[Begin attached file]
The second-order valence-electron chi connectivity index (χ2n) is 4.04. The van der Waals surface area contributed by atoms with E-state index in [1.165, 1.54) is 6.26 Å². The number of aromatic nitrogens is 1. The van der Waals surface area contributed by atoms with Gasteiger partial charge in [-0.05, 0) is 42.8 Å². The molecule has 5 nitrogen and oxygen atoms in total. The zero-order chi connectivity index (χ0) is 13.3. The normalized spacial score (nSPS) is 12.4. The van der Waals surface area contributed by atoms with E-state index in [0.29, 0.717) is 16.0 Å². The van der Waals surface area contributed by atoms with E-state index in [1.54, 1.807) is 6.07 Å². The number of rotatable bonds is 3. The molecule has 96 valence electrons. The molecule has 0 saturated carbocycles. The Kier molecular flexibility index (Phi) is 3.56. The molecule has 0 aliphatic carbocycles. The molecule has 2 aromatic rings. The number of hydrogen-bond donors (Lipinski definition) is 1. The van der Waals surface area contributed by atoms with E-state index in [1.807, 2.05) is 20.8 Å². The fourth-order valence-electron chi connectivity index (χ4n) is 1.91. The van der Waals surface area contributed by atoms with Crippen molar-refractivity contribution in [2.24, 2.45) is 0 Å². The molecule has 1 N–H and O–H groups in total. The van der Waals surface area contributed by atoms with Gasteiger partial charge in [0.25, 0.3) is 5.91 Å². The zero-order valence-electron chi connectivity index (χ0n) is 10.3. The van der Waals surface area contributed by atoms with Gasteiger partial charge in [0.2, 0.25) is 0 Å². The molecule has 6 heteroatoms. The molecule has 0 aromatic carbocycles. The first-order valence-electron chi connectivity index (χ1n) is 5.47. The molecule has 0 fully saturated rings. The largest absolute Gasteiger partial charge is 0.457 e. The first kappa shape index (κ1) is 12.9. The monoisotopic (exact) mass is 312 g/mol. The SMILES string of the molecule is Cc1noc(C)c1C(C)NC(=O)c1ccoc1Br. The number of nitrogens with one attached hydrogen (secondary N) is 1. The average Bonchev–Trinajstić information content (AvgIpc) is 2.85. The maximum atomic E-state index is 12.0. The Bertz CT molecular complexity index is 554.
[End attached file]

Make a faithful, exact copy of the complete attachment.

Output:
The second-order valence-electron chi connectivity index (χ2n) is 4.04. The van der Waals surface area contributed by atoms with E-state index in [1.165, 1.54) is 6.26 Å². The number of aromatic nitrogens is 1. The van der Waals surface area contributed by atoms with Gasteiger partial charge in [-0.05, 0) is 42.8 Å². The molecule has 5 nitrogen and oxygen atoms in total. The zero-order chi connectivity index (χ0) is 13.3. The normalized spacial score (nSPS) is 12.4. The van der Waals surface area contributed by atoms with E-state index in [0.29, 0.717) is 16.0 Å². The van der Waals surface area contributed by atoms with E-state index in [1.54, 1.807) is 6.07 Å². The number of rotatable bonds is 3. The molecule has 96 valence electrons. The molecule has 0 saturated carbocycles. The Kier molecular flexibility index (Phi) is 3.56. The molecule has 0 aliphatic carbocycles. The molecule has 2 aromatic rings. The number of hydrogen-bond donors (Lipinski definition) is 1. The van der Waals surface area contributed by atoms with E-state index in [1.807, 2.05) is 20.8 Å². The fourth-order valence-electron chi connectivity index (χ4n) is 1.91. The van der Waals surface area contributed by atoms with Crippen molar-refractivity contribution in [2.24, 2.45) is 0 Å². The molecule has 1 N–H and O–H groups in total. The van der Waals surface area contributed by atoms with Gasteiger partial charge in [0.25, 0.3) is 5.91 Å². The zero-order valence-electron chi connectivity index (χ0n) is 10.3. The van der Waals surface area contributed by atoms with Gasteiger partial charge in [0.2, 0.25) is 0 Å². The molecule has 6 heteroatoms. The molecule has 0 aromatic carbocycles. The first-order valence-electron chi connectivity index (χ1n) is 5.47. The molecule has 0 fully saturated rings. The largest absolute Gasteiger partial charge is 0.457 e. The first kappa shape index (κ1) is 12.9. The monoisotopic (exact) mass is 312 g/mol. The SMILES string of the molecule is Cc1noc(C)c1C(C)NC(=O)c1ccoc1Br. The number of nitrogens with one attached hydrogen (secondary N) is 1. The average Bonchev–Trinajstić information content (AvgIpc) is 2.85. The maximum atomic E-state index is 12.0. The Bertz CT molecular complexity index is 554.